Imitation is Suicide. Insist on yourself; never imitate. – Ralph Waldo Emerson
Write down in which areas of your life you have to overcome these suicidal tendencies of imitation, and how you can transform them into a newborn you – one that doesn’t hide its uniqueness, but thrives on it. There is a “divine idea which each of us represents” – which is yours?
(Author: Fabian Kruse)
Philosophy lessons given under a tree
Last week I was with my management class, sitting under a large tree in the sweltering heat (believe me it was truly miserable outside) in Battery Park discussing authenticity in leadership. The consensus was that leaders often feel the need to wear a leader hat while at work then a different one when with friends or family. Who you are with dictates how you act.
Personally, I just can’t fake it. My values are consistent wherever I am. You may ask if I am stagnate because of this; the answer is NO! Just because my values remain intact no matter what, doesn’t mean that beliefs don’t evolve over time. I am not the same person I was 10 years ago, or will be in another 10 years.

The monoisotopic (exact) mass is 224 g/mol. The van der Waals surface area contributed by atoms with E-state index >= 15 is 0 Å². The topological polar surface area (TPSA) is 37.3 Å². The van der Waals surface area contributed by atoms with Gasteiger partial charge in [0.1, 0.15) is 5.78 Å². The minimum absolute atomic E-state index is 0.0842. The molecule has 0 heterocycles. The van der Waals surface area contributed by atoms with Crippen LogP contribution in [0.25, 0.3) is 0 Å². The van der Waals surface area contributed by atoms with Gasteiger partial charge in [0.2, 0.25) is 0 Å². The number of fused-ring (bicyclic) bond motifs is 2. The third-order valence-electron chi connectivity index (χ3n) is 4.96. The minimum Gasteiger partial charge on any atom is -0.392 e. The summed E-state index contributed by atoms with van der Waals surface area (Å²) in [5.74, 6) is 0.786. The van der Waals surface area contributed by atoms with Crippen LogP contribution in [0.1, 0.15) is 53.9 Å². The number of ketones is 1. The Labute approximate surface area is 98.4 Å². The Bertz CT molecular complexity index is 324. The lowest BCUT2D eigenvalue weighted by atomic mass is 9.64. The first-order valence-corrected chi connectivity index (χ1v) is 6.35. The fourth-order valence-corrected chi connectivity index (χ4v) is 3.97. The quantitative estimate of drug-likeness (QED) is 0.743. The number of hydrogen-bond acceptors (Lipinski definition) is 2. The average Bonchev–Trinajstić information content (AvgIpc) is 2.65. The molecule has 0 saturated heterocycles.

Imitation is not always inauthentic in that we emulate those who inspire us. Babies learn through imitating his parents, children learn reading by imitating teachers By imitating someone I respect greatly, I add to my own repertoire of behaviors rather than become exactly like them. I tweak what I like about this person,taking on an attribute in a unique way.
Where do you fit in?
We live in a world where mediocrity is king. In high school, I wanted so bad to be different from the masses that I tried way too hard and eventually became a shell of who I really was. It wasn’t until adulthood that I realized by being me, I was unique and special.
There are many flaws that show; some worse than others. By owning and embracing each imperfection, I am true to myself. I cry easily, don’t laugh at my husband’s bad jokes and blow my nose like a fog horn. So what? Are you being true to yourself? What quirky behaviors make you special?